On May 4, the pro-marijuana legalization movement held a rally in New York's Union Square. It was a peaceful assembly of citizens, all acting well within their rights as Americans attempting to have their voices heard. The participants looked like a cartoonish caricature of what America thinks of drug policy reformers. They seemed a band of misfits begging for acceptance of their fringe lifestyle, the kind of scene that the anti-legalization crowd finds easy to dismiss. The entire thing looked like the aftermath of a jam band festival. It smelled like one too: Unkempt hygiene, mixed with the pungent smell of marijuana, dirty laundry, incense, and patchouli. Combined with a palpable sense of complacency and entitlement, it all came together to form a distinct overall odor that I could have done without having to inhale.
The sparse crowd nevertheless had the full range of the usual suspects -- everyone from the "needs parenting and a bath" cohort to those with genuine psychoses. Ineffective circus though it was, the NYPD was in full force protecting the public from what basically looked like a gathering of down-on-their-luck Berkeley dropouts dancing around like idiots. Thanks boys, for the service and "protection" from these "criminals." I'll ask the question, even though you already know my answer: Does a rally like that actually help the cause of shifting a drug policy that doesn't work to something sensible? No, it does not.
Legalizing marijuana would require a massive effort and shift in beliefs -- beliefs rooted in old ideas that don't hold up to science, common sense, individual freedom, or effective public health policy. After generations of attempting to incarcerate our way out of the intoxication problem, we have overflowing prisons that should be looked at with as much shame and regret as Manzanar. In Mayor Bloomberg's New York, the stop-and-frisk idea prevails. Crime may in fact be down, but is it worth the cost of marginalizing young black and brown men throwing them into the Kafkaesque scene of New York's judicial system simply because a stop and frisk practice yielded a little marijuana? What if they shook people down looking for beer? Young men + alcohol = trouble, after all. Young men + pot, on the other hand? I think that equals video games and pizza. I don't like either option -- I would prefer homework and sports -- but which should we be more concerned about?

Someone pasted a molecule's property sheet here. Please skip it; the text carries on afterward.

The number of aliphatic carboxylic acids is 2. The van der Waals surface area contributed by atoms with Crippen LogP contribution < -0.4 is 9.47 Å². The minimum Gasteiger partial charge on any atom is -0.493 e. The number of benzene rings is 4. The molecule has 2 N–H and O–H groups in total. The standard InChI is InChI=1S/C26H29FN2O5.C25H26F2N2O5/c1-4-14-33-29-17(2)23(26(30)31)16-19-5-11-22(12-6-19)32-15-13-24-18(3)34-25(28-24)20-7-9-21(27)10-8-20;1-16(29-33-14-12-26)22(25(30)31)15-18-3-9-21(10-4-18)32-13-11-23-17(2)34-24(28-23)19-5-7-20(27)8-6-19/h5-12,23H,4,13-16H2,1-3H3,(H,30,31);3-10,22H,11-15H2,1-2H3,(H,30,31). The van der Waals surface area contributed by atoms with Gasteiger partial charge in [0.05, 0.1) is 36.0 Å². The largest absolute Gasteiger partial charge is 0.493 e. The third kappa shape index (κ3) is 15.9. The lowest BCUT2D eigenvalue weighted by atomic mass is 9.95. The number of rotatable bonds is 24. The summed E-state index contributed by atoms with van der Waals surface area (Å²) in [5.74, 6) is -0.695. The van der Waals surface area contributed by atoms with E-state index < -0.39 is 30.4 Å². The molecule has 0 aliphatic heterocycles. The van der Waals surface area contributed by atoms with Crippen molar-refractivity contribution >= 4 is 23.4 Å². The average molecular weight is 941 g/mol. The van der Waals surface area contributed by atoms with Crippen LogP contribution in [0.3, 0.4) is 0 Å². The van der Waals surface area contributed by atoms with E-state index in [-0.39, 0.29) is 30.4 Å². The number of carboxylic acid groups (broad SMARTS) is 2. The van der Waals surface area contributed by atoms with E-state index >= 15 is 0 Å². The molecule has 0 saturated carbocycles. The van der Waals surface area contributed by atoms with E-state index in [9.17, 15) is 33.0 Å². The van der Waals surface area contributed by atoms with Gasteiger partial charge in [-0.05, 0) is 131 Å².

Too many people were missing, though. Where was mayoral hopeful Christine Quinn giving her perspective and commitment to end this nonsense and stand up to the distilled spirits lobby? Where were the medical and social work community with their perspective? Where were the parents whose kids are serving time for ridiculous drug charges?
And what about the recovery community? Of all of the groups that should advocate for policy reform, that's the one I'm looking for most. Instead, they remain in the shadows, unorganized and uninvolved in change at the macro level. Shouldn't people who have managed to find a way to live drug-free be the group asking most loudly for policy that can genuinely help those still impaired by intoxication? It would make sense that they would lead the way. Where are these 23 million Americans?
If not them, what about the self-satisfied, play date scheduling, Prius-driving Whole Foods shoppers? Why can't they do something to organize and demand a better policy? Because they simply want to go on buying organic apples and not really caring about people serving time while they discretely puff away. Their argument that it's bad to incarcerate is just posturing.
And if not them, how about the Right? Why can't they see what legalization could mean for them -- pro-family actions, fiscal responsibility, and adherence to the Constitution -- all the things they claim they want?
If drug policy reform stands a chance of becoming a reality, the cause must be mainstreamed to include a wider swath of the population. Until that time, the pro-legalization movement will be little more than a band of millennial brats and middle-aged burnouts having a party in the park and calling it activism.